Samsung Galaxy S 4: A slim stripper with palms hovering over its body

South Koreans tout THESE killer features you can't live without, probably

Gartner critical capabilities for enterprise endpoint backup

Modern smartphones are little more than promotional vehicles for manufacturer services, and the Galaxy S4 is a perfect example, arriving heavily laden with all the things Samsung thinks we should be doing with them.

Like a respectable lapdancer, the Galaxy S4 responds to a roving eye and fingertips hovering over its slim body. But there is more to the new functionality than meets the eye. The eye-tracking and finger sensing will mean extending the Android platform in directions that other manufacturers will struggle to follow.

Meanwhile, Samsung's cloud service, also part and parcel of the Galaxy S4 experience, seduces users into its movie and app stores by carving itself a space on the coffee table, while answering every question with another product launch.


Once such product is Samsung's WatchON TV service, which uses the S4's built-in infrared transmitter to control one's entertainment kit. Samsung trialled this with the Note, bundling the pisspoor Peel Smart Remote app which reminds one of early IR apps on the Palm Pilot, before they had resizable buttons or programmable functions. But WatchON isn't really about integrating your smartphone with your home AV kit, it's about making that kit subservient to the phone.

One of the joys of cloudy ecosystems such as Google's Play or Apple's iTunes is that your purchases are carried between your devices: change devices and the content comes too. Samsung would like to invite you into its cloud with a similar promise, but needs a way to seduce you.

WatchON is just that: it will be the app you run before watching TV, and will instantly offer more video content at a tap of a button (provided by Samsung's cloud obviously). That video content can then be thrown up onto the TV, using Miracast or DLNA, and will be available just as long as you stay with the Samsung cloud.

That's not to say the S4 user won't be able to buy content of all kinds from Google Play, but WatchON will be there whenever the TV is on, displaying the local EPG while linking to "much better" programming available from Samsung.


ChatON has similar aspirations, but this time it's aimed squarely at BlackBerry's sole remaining differentiator: BBM. Only a few months ago BlackBerry execs were dismissive of ChatON, more interested in the threat posed by Samsung KNOX (the secure container for enterprise users, also premiered on the S4), but BBM is still the killer feature for many BlackBerry users. By adding VoIP, video and group calling to the ChatON feature, Samsung is creating a real competitor to BBM - though it will still have a hard time gaining market share.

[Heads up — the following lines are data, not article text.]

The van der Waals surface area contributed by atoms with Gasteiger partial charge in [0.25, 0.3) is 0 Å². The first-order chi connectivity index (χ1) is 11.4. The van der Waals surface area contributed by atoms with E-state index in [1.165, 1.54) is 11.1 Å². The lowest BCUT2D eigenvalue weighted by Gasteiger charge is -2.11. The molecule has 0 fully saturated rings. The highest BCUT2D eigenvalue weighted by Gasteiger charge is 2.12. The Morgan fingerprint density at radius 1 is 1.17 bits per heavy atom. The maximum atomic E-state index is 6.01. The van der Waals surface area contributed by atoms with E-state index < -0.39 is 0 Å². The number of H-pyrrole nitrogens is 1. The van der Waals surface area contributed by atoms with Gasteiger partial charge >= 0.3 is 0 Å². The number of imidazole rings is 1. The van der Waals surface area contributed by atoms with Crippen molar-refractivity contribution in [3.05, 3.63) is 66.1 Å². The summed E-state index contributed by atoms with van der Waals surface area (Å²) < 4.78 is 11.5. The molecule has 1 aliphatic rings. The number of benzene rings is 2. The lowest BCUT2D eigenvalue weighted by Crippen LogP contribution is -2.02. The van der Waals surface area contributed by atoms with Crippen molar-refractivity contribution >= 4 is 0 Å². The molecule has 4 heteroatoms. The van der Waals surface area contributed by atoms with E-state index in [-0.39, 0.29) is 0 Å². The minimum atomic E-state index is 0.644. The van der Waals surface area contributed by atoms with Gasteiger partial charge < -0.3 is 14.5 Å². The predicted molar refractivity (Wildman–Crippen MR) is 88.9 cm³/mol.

Group Play

Group Play, the ad-hoc networking-over-Wi-Fi-Direct is another interesting play from Samsung, and one the company is so nervous about that it has already launched an SDK to see if anyone can find an application for it - beyond using multiple S4 handsets as some sort of hugely overpriced but surprisingly tinny surround-sound system. It could be useful for group gaming, and compete with Qualcomm's AllJoyn, but it is hard to see developers leaping to exploit something limited to a single manufacturer.

Air View and Air Gesture

The same thing applies to the new model's air-touch interfacing, which detects the presence of a finger to create a two-level interface paradigm. Air View lets you hover over content so you can preview it without opening it, while Air Gesture lets you scroll through and click with a wave. The concept's actually much closer to the venerable mouse than fondle-based interfaces so popular on today's mobile phones.

Windows tablet PCs had the same ability, detecting the presence of a (Wacom) pen above the screen to allow mouse-over events as well as clicks. The former has all but disappeared in the rush to make everything touch-friendly, but Samsung can't use such paradigms beyond its own media-browsing apps without fragmenting Android beyond repair, something it is certainly prepared to do eventually, but not until the time is right.

See what sticks

Developers will of course embrace innovations from a single manufacturer, as Apple has demonstrated again and again. Samsung's plan is to chuck a plethora of technologies at developers and users to see which ones stick, and if they all fail then they'll just create a load more, and keep slinging them until something works.

That's in stark contrast to Apple's way of working, which involves picking one product and pushing as the perfect solution. That's much cheaper, and suits Apple's diminutive Research & Development budget, but with everything bet on one technology, a failure reflects badly on the whole company.

"If you build it they will come," seems to be the mantra upon which Samsung is relying (ignoring the crapness of Field of Dreams, the film from which the line comes).

Samsung can afford to throw technical innovations into the field for a very long time. It's arguably likely that one of them will eventually become the killer application which destroys the competition, including Apple. The difficult bit is working out which one... and when. ®

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